Several recent decisions by the courts and Labor Industry Review Commission have awarded worker’s compensation benefits to employees who were injured while engaging in exercise activities.
On March 16, 2011, the Wisconsin Court of Appeals issued a decision in City of Kenosha v. LIRC, 2010 AP 883. In this case, a firefighter was injured while playing basketball with fellow firefighters and members of the public in a city park next to the fire station. He was on active duty at the time, assigned to a 24 hour shift. He reached for a basketball and felt a pop in his right arm and experienced pain. He suffered a complete “distal bicep rupture” and was not able to return to work without restrictions until 4 months later. He was found to have suffered a 10% permanent disability to his arm and was awarded benefits by a Worker’s Compensation Division Administrative Law Judge. The Wisconsin Court of Appeals sustained this decision in spite of a worker’s compensation statute that excludes injuries arising out of wellness programs from coverage under worker’s compensation.
Wisconsin Statute § 102.03(1)(c)3 provides in relevant part:
3. . . . An employee is not performing service growing out of and incidental to employment while engaging in a program, event, or activity designed to improve the physical well-being of the employee, whether or not the program, event, or activity is located on the employer's premises, if participation in the program, event, or activity is voluntary and the employee receives no compensation for participation.
In awarding compensation, the Wisconsin Court of Appeals stated that “the well-being activity exclusion is not applicable because [the employee] was being compensated by the City to stand ready at the fire station at the time of his injury.” In the Court of Appeal’s view, an employee who is being compensated at the time of injury is still covered by the Worker’s Compensation Act even if engaged in sports, recreation or exercise.
In Noszinger v. City of Appleton, Claim No. 2009-009564, the Labor and Industry Review Commission also awarded compensation to a firefighter injured during physical fitness activities. In that case, the employee was injured while performing push ups on a carpeted floor in his basement in preparation for one of the employer’s fitness tests. While attempting to perform his 12th or 13th push up in succession, his right shoulder gave out and he collapsed face-first onto the carpet. His physician performed a rotator cuff repair surgery and attributed the rotator cuff tear to the incident while he was performing push ups in his basement.
The Labor and Industry Review Commission awarded compensation in this case, because the upper body strength portion of the required employment fitness test consisted of performing push ups, which was the same exercise the applicant was performing when injured. While the employer exerted no direct control over his off-premises, employment-required exercise program, the Labor and Industry Review Commission determined that there was a direct link between the type of exercise he was performing when injured and the type of exercise required by the employer to pass the physical fitness test. In addition, the Labor and Industry Review Commission considered that the employer, through its collective bargaining agreement, created cash and retirement incentives for better scores on the physical fitness test. The Commission did not state whether these incentives alone would have been a sufficient basis to award compensation.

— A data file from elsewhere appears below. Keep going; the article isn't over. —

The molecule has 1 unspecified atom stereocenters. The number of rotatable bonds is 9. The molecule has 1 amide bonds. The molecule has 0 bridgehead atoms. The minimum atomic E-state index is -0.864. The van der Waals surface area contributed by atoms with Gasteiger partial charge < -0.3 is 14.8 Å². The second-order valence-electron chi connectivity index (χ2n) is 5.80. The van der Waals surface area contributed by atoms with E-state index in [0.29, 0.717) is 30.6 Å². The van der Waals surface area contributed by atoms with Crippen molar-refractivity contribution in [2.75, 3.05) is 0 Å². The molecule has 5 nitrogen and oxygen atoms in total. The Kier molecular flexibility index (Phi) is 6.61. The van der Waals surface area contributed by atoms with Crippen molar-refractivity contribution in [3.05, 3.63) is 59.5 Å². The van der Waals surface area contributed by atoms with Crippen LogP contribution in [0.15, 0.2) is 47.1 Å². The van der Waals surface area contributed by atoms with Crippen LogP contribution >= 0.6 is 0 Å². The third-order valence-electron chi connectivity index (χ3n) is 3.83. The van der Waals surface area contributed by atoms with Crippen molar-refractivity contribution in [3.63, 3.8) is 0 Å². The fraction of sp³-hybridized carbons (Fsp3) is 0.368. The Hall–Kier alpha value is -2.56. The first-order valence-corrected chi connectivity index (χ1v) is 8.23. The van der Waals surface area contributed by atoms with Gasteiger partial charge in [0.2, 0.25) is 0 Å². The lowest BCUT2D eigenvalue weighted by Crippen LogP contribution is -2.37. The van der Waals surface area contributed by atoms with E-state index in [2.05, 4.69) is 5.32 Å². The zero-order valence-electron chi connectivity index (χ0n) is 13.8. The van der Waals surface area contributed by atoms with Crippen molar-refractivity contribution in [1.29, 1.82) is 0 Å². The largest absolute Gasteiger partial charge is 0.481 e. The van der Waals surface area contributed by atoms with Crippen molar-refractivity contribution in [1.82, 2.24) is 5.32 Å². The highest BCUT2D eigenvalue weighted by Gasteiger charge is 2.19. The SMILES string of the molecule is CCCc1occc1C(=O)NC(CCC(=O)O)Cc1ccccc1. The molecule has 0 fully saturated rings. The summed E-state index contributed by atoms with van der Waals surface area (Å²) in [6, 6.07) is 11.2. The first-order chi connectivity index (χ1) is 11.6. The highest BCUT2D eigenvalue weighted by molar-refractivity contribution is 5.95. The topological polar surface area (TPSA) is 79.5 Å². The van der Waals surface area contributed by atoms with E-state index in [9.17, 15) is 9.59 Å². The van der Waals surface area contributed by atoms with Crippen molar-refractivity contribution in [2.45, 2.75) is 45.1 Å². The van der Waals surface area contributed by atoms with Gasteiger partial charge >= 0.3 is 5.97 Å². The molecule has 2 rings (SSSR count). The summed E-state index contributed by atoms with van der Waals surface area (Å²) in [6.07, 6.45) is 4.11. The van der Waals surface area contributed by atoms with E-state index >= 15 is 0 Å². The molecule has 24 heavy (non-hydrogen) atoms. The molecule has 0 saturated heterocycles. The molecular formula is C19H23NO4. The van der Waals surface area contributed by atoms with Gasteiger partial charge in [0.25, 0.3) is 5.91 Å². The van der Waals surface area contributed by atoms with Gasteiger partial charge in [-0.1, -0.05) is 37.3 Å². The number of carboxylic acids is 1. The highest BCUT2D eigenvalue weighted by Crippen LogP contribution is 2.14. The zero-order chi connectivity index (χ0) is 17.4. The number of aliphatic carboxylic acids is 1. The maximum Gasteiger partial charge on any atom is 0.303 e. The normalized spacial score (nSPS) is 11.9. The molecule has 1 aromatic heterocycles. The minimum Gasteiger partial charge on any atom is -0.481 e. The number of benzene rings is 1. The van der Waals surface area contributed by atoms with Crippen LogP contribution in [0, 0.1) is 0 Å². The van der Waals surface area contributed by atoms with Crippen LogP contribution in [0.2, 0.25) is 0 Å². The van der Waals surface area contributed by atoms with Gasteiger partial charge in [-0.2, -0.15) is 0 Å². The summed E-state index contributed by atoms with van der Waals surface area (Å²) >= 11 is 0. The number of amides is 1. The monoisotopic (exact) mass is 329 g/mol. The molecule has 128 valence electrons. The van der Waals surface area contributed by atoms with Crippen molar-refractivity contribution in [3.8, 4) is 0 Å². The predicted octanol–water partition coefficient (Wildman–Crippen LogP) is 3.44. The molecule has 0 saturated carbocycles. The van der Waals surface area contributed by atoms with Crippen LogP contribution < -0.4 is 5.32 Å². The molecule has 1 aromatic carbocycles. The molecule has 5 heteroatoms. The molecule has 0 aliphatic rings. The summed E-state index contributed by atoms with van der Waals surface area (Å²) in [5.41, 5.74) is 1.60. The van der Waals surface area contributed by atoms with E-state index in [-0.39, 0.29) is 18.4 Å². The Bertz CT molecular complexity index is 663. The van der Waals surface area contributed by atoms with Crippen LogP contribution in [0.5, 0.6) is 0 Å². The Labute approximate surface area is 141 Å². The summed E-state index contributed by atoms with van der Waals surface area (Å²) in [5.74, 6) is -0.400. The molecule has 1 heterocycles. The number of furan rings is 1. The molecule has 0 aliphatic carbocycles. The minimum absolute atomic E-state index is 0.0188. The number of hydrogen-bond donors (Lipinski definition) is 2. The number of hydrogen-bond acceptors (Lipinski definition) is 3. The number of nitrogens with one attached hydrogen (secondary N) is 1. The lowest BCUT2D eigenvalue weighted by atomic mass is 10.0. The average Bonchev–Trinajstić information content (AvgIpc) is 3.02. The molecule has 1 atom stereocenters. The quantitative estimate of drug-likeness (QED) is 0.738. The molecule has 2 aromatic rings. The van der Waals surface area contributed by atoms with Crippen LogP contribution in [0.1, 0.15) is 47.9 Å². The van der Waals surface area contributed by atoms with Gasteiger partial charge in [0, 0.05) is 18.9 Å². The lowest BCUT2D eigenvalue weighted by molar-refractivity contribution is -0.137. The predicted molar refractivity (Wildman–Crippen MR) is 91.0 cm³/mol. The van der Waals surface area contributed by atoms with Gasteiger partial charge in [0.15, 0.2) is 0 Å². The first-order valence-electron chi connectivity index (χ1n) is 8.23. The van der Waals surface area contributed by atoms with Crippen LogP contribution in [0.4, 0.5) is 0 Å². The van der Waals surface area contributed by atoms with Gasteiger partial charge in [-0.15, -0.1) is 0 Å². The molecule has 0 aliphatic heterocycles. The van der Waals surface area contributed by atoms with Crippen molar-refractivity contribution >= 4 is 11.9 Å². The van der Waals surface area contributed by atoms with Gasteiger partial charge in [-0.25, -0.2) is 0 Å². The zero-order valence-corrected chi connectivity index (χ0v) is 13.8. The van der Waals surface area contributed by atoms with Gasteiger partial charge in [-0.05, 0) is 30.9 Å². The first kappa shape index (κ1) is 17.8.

Finally, in Weisbrot v. United Health Care, Case No. 2003-020037 the Labor and Industry Review Commission awarded benefits to a nurse who, while on duty, voluntarily attended a health fair at her place of employment and suffered an injury. While her attendance was voluntary, the Labor and Industry Review Commission considered the fact that she was being paid, as the only factor necessary to award worker’s compensation benefits.
In spite of the worker’s compensation statute exclusion of well-being activities from coverage under worker’s compensation, some injuries that occur during well-being activities, health fairs, exercise and recreational activities may still be compensable under worker’s compensation if one of the following factors exist:
The employee is on the clock being compensated during the activity causing injury;
The participation in the activity is not voluntary;
The employer requires a certain level of physical fitness and the employee is engaging in exercise (even off the company premises and uncompensated) toward those fitness goals when injured; or
The employee is rewarded (or has the potential to be rewarded) for physical fitness through cash or other benefit plan enhancements.
With regard to this last point, none of these cases have addressed a situation where a reduction in health insurance costs as part of a well-being program would, standing alone, result in compensation to an employee who is injured during physical fitness activities, aimed at securing a reduction in health insurance costs. If the well-being activity is clearly voluntary, and the benefit is merely a health insurance premium reduction, an employer may argue that incentive is a matter between the employee and the health insurance provider and to the extent such incentive would be considered compensation, such compensation is not received directly from the employer, but is merely part of an insurance program. In the Appleton case, the incentives for being physically fit were cash and retirement incentives offered by the employer and paid by the employer. Those should be distinguished from reductions in the cost of health insurance. Future cases may continue to test whether employer provided rewards for fitness or exercise result in coverage under the Worker’s Compensation Act, where an employee is injured during such exercise or recreational activities.